As the Australian Broadcasting Corporation reports, the university had to perform its own athletic manoeuvre and do a backflip, over its decision to award prize money to the first three athletes in the 5km event at the QUT Classic last weekend.
The university running club dutifully kept its word, awarding first, second and third to the three athletes who crossed the line in those positions. Three males as it so happened.
The problem arose when the first female across the line, Alexandra Blake, was told that the rules of the race had been made clear, and that the rules around the prize money were indiscriminate.
Race directors told Blake, when she had finished, that the rules had cleared stated first, second and third, with no reference to gender.
First three, that’s it. Blake was incensed. …
But it is to say this: sport is a great leveller. It finds you out. It finds out whether you did the training. It finds out how good you are compared to how good you say you are.
And it finds out where real difference lies. It shows the distinction between elite and non-elite, which is why I was in awe of the young woman who ran over a minute faster than me at Parkrun last week. And she made it look easy in the process!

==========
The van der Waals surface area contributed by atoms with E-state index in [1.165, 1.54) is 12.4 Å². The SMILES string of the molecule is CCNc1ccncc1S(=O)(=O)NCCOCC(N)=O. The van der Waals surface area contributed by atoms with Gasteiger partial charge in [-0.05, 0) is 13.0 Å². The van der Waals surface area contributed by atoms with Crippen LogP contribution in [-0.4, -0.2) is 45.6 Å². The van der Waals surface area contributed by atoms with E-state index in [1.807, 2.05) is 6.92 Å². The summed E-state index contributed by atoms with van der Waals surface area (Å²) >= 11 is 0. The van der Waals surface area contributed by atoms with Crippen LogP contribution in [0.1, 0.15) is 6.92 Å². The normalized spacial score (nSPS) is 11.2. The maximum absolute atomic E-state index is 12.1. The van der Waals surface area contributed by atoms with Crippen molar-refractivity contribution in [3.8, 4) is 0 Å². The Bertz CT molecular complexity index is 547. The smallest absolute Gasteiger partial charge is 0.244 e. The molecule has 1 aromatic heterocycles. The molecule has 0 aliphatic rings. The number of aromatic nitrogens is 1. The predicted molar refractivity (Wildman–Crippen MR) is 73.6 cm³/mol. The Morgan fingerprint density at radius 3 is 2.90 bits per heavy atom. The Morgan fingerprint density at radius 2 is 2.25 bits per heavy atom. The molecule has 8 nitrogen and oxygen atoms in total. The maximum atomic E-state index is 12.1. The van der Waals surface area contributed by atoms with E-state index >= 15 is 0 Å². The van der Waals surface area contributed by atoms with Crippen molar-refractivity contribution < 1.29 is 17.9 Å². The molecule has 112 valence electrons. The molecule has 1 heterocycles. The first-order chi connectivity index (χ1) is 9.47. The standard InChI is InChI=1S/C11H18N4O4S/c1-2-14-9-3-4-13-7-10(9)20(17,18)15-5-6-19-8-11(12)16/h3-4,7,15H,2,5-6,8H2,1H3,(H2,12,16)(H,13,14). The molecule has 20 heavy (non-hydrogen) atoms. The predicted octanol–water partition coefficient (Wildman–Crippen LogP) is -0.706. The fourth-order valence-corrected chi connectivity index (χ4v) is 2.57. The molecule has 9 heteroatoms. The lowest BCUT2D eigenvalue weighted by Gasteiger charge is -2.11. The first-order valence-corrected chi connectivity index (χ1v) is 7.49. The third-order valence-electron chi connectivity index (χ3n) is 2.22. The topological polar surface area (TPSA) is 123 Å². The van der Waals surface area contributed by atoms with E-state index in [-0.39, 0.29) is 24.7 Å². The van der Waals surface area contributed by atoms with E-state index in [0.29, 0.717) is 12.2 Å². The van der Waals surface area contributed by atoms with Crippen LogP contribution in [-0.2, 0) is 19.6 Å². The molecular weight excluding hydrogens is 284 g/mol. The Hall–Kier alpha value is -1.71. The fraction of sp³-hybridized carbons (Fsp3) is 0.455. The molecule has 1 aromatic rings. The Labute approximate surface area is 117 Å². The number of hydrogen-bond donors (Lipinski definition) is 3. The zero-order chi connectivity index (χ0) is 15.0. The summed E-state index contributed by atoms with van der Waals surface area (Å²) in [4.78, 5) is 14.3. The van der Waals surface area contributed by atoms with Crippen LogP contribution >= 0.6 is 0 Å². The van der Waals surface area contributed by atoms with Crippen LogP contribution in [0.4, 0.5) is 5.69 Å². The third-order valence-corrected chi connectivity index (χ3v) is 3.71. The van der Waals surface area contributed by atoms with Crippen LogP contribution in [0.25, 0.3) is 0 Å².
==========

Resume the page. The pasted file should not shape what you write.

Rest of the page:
And sports shows the distinction between men and women. Which is why it’s going to become an ongoing battlefield for the increasingly hostile gender agenda.
Alexandra’s dad, in his Facebook post, is right in one sense. It is about equality. It’s about levelling a completely un-level playing field. But not by denying there is deep difference, but by admitting there is, and by celebrating it nonetheless. And I fear that, over time, strong, athletically brilliant women like Alexandra Blake are going to be the also-rans in this war.
The dead will one day take over Facebook. In 50 years, if not sooner, there will likely be more profiles of deceased people than of living users on the social network, according to a study published online by the Oxford Internet Institute (OII) on April 27.
“This study is the first to give a scientifically rigorous projection of the development of dead user profiles,” said Carl Ohman, researcher at the OII Digital Ethics Laboratory and author of the report. Ohman cross-referenced United Nations data on mortality rates by age group and country with the figures he was able to obtain on Facebook users to establish two evolution scenarios.
Unable to predict the exact growth in the total number of users, currently standing at nearly two billion members, the researcher selected two extreme situations. At first, he imagined that there would never be any new people registered on the social network again. In this extreme hypothesis, nearly 98% of Facebook’s population will have died by the end of the century, and the number of deaths will exceed the number of living people by 2070.